Viking 42 Convertible
The 57-gallon center transom live well’s dual hinged lid can be secured with positive-locking latches, and the rubber gasketing keeps the water inside and off the deck. The undersides of both lids double as cutting boards. By raising the live well off the deck, the builder has created toekick space. (The live well also can be used as a fishbox.) Note the stainless steel scupper in the cockpit corner — it’s flush with the sole to prevent puddling.
When the Viking 55 Convertible debuted at the 1997 Fort Lauderdale International Boat Show, it was a definitive break from Viking “tradition.” She was softer and more curvy than the previous angular models. There was more bow flair, an absence of “knuckles” in the hull sides and an abbreviated bow rail. The saloon windows were blackened, and the flybridge overhang sheltering the cockpit was larger and created lots of room to maneuver behind the helm seats.
Many sailors gravitate to powerboats so they can cover more cruising ground in their shrinking leisure time. But how many end up owning five cruising powerboats from 38 to 50 feet in a 14-year span — all from the same designer and builder? Meet Jack Deupree of Camden, Maine, who last summer splashed his fifth Wesmac Down East express cruiser. All have been named after his wife, Kathleen.
“I’ve had nothing but great experiences with all of the boats, so there has been no reason to switch to anything else,” says Deupree, 68, a former certified public accountant. “Any time you can work with a boat of the same design and the same builder, you have a chance to make incremental modifications and improvements. What can I say? I like Wesmacs, and I like Steve and his company.”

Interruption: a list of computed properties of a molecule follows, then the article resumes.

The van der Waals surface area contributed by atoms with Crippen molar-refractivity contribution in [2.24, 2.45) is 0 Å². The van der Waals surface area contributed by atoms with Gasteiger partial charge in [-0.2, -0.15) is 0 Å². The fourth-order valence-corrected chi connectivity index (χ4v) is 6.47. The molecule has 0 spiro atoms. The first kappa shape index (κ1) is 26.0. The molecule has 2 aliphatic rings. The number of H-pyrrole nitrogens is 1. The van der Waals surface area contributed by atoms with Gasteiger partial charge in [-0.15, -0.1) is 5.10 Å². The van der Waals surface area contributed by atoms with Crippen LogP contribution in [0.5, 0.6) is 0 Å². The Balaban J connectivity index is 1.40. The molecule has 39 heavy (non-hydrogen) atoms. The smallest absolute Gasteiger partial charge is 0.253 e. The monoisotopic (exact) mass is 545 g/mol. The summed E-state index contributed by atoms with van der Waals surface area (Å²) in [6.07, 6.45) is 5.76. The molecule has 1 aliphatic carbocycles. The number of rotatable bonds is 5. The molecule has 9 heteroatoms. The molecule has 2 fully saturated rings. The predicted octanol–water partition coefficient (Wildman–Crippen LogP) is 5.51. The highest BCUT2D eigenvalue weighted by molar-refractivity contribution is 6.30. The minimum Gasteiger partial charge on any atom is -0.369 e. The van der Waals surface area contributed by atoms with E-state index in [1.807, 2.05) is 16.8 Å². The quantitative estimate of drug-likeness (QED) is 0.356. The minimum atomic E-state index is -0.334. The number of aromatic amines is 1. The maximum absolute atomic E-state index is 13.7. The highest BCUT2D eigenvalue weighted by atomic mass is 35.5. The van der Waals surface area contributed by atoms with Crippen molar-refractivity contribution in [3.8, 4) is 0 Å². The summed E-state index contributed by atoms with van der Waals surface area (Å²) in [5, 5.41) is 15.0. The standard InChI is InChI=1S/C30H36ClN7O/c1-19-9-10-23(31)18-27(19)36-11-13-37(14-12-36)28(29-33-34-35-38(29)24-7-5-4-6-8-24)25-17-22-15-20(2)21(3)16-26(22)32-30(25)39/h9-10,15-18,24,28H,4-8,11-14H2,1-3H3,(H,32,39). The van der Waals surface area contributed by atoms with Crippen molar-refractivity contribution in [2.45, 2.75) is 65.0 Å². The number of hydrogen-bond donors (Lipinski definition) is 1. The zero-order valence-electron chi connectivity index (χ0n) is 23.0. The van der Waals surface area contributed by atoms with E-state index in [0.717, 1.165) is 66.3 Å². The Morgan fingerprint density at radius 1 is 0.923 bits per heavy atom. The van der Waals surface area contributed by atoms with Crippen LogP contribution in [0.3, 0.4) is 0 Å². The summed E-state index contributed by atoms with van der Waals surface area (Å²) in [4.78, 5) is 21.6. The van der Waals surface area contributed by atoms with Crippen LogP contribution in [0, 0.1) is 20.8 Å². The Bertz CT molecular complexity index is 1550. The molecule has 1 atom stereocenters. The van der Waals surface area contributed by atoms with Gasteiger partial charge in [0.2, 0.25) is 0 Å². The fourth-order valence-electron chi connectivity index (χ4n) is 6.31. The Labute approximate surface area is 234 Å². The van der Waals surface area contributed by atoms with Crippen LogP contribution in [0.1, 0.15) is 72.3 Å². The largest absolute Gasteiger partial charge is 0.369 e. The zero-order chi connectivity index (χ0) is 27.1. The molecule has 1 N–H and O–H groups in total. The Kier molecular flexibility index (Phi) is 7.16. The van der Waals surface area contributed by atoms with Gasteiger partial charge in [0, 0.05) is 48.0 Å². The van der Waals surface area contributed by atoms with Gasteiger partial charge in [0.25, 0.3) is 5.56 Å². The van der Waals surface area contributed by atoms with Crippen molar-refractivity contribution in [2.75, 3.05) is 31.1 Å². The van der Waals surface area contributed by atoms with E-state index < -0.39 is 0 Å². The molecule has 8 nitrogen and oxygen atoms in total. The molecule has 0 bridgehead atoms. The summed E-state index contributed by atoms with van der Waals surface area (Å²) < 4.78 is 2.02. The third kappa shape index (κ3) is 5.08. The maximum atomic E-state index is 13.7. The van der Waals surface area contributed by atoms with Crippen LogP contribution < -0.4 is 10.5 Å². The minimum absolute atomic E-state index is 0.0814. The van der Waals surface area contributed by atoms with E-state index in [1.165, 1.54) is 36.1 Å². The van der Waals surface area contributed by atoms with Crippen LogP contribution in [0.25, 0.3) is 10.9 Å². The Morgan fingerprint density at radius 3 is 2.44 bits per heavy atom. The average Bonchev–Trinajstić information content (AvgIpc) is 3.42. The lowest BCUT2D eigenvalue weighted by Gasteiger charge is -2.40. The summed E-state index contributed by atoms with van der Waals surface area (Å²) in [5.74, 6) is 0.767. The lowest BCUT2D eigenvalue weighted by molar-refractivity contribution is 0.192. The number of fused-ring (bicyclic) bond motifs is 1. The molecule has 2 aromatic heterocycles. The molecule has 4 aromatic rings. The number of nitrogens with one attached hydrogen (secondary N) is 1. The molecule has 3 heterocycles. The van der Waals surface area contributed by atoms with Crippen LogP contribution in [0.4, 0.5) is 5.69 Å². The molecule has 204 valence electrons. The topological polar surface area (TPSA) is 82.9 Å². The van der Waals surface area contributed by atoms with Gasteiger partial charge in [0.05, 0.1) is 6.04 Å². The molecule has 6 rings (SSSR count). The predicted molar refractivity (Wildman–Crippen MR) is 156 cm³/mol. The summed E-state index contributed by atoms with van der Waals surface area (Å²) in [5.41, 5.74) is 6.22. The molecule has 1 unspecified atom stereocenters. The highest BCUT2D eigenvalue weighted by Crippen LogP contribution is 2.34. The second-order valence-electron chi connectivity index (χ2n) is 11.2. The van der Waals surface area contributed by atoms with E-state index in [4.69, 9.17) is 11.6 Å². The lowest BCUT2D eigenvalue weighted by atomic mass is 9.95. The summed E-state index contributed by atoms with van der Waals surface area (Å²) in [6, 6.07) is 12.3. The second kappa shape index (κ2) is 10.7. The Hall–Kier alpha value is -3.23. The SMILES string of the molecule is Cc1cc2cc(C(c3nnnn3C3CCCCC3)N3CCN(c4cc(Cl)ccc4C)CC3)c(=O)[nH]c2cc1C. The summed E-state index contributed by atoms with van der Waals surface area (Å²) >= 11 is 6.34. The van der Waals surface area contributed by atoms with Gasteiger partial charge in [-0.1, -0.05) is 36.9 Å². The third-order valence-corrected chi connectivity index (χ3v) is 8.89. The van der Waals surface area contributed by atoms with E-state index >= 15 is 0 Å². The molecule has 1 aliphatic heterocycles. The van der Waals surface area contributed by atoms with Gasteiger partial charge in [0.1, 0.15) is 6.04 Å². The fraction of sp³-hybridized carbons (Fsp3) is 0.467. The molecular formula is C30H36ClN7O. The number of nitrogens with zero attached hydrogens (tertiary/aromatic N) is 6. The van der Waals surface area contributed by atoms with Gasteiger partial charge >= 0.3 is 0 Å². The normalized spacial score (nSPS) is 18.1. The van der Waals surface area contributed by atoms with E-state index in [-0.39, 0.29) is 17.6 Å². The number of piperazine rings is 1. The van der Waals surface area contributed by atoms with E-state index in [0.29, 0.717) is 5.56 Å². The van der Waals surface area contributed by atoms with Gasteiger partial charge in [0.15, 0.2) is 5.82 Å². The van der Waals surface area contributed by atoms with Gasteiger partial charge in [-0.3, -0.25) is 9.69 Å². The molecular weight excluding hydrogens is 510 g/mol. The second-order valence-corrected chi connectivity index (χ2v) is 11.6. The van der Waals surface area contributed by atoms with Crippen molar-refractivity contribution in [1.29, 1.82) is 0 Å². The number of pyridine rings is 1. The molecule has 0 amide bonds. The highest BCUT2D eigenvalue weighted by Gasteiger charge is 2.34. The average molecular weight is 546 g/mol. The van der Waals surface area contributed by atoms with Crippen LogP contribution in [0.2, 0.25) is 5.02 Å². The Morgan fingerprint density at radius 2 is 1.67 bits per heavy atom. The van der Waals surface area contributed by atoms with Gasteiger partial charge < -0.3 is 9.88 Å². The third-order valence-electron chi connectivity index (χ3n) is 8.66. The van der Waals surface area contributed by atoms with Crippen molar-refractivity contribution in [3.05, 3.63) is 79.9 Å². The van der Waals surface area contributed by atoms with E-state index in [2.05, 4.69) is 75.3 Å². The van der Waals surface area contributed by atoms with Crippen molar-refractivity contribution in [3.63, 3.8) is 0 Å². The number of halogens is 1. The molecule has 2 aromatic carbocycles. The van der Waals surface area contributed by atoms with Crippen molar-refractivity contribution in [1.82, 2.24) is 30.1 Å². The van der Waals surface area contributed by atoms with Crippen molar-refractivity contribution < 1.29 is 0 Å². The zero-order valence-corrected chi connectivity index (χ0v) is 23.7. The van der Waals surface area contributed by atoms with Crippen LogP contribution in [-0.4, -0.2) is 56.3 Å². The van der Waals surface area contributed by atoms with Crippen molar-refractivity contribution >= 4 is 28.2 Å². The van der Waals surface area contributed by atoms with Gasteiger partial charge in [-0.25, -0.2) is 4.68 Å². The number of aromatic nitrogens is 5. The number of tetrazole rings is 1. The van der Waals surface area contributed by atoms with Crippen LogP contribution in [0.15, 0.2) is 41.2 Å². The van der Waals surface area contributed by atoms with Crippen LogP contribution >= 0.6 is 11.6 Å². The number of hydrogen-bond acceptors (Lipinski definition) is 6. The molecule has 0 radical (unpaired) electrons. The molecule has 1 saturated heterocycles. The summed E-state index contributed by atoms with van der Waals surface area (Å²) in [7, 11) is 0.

Illustration by Jim Ewing
“Cabin-cruiser dazzle … dazzling performance … dazzling appointments.” The Seaflite Seville had it all. This 17-footer from the 1950s was the creation of Glastron, the pioneering Texas-based builder. No plank-on-frame here. The fiberglass Seville was “molded with majestic splendor” in “tu-tone” colors matched with “harmonizing pleated upholstery.” The automobile-style tail fins topped off the “exclusive Seaflite style.”
The Lower Manhattan waterfront, West Side, mid-20th century. A New York Central System tug kicks up a wake as it backs away from a Hudson River pier. The 90-foot, iron-hulled vessel — workhorse of the largest Eastern rail system — has just dropped off its tow, Barge 172, and the crewman is coiling lines, preparing for the next job.
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